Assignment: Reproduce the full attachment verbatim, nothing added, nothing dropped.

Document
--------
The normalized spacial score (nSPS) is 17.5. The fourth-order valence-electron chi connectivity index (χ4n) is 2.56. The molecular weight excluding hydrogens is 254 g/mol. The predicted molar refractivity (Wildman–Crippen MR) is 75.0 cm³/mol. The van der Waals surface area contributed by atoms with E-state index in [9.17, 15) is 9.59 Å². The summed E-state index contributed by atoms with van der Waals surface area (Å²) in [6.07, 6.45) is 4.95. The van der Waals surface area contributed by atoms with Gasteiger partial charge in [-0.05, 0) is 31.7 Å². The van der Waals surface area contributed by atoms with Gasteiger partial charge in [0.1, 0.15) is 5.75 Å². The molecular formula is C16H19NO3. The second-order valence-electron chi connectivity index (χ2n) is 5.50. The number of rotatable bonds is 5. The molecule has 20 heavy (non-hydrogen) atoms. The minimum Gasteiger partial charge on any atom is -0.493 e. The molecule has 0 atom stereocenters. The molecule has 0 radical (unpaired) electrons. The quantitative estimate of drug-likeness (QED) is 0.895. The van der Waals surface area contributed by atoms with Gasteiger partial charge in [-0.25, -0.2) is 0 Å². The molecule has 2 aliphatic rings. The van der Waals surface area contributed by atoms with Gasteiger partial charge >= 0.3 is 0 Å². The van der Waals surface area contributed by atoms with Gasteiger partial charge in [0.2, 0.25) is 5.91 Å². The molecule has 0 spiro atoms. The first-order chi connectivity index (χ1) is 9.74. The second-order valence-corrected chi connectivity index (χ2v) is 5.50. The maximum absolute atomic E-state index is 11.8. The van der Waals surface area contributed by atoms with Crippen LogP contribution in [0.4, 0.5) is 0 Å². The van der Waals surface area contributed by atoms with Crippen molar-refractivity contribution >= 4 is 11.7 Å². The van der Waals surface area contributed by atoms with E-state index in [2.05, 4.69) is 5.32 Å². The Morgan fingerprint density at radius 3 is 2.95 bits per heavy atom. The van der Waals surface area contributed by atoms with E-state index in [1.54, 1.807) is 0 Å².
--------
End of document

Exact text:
The normalized spacial score (nSPS) is 17.5. The fourth-order valence-electron chi connectivity index (χ4n) is 2.56. The molecular weight excluding hydrogens is 254 g/mol. The predicted molar refractivity (Wildman–Crippen MR) is 75.0 cm³/mol. The van der Waals surface area contributed by atoms with E-state index in [9.17, 15) is 9.59 Å². The summed E-state index contributed by atoms with van der Waals surface area (Å²) in [6.07, 6.45) is 4.95. The van der Waals surface area contributed by atoms with Gasteiger partial charge in [-0.05, 0) is 31.7 Å². The van der Waals surface area contributed by atoms with Gasteiger partial charge in [0.1, 0.15) is 5.75 Å². The molecular formula is C16H19NO3. The second-order valence-electron chi connectivity index (χ2n) is 5.50. The number of rotatable bonds is 5. The molecule has 20 heavy (non-hydrogen) atoms. The minimum Gasteiger partial charge on any atom is -0.493 e. The molecule has 0 atom stereocenters. The molecule has 0 radical (unpaired) electrons. The quantitative estimate of drug-likeness (QED) is 0.895. The van der Waals surface area contributed by atoms with Gasteiger partial charge in [-0.25, -0.2) is 0 Å². The molecule has 2 aliphatic rings. The van der Waals surface area contributed by atoms with Gasteiger partial charge >= 0.3 is 0 Å². The van der Waals surface area contributed by atoms with Gasteiger partial charge in [0.2, 0.25) is 5.91 Å². The molecule has 0 spiro atoms. The first-order chi connectivity index (χ1) is 9.74. The second-order valence-corrected chi connectivity index (χ2v) is 5.50. The maximum absolute atomic E-state index is 11.8. The van der Waals surface area contributed by atoms with Crippen LogP contribution in [0.4, 0.5) is 0 Å². The van der Waals surface area contributed by atoms with Crippen molar-refractivity contribution >= 4 is 11.7 Å². The van der Waals surface area contributed by atoms with E-state index in [2.05, 4.69) is 5.32 Å². The Morgan fingerprint density at radius 3 is 2.95 bits per heavy atom. The van der Waals surface area contributed by atoms with E-state index in [1.54, 1.807) is 0 Å².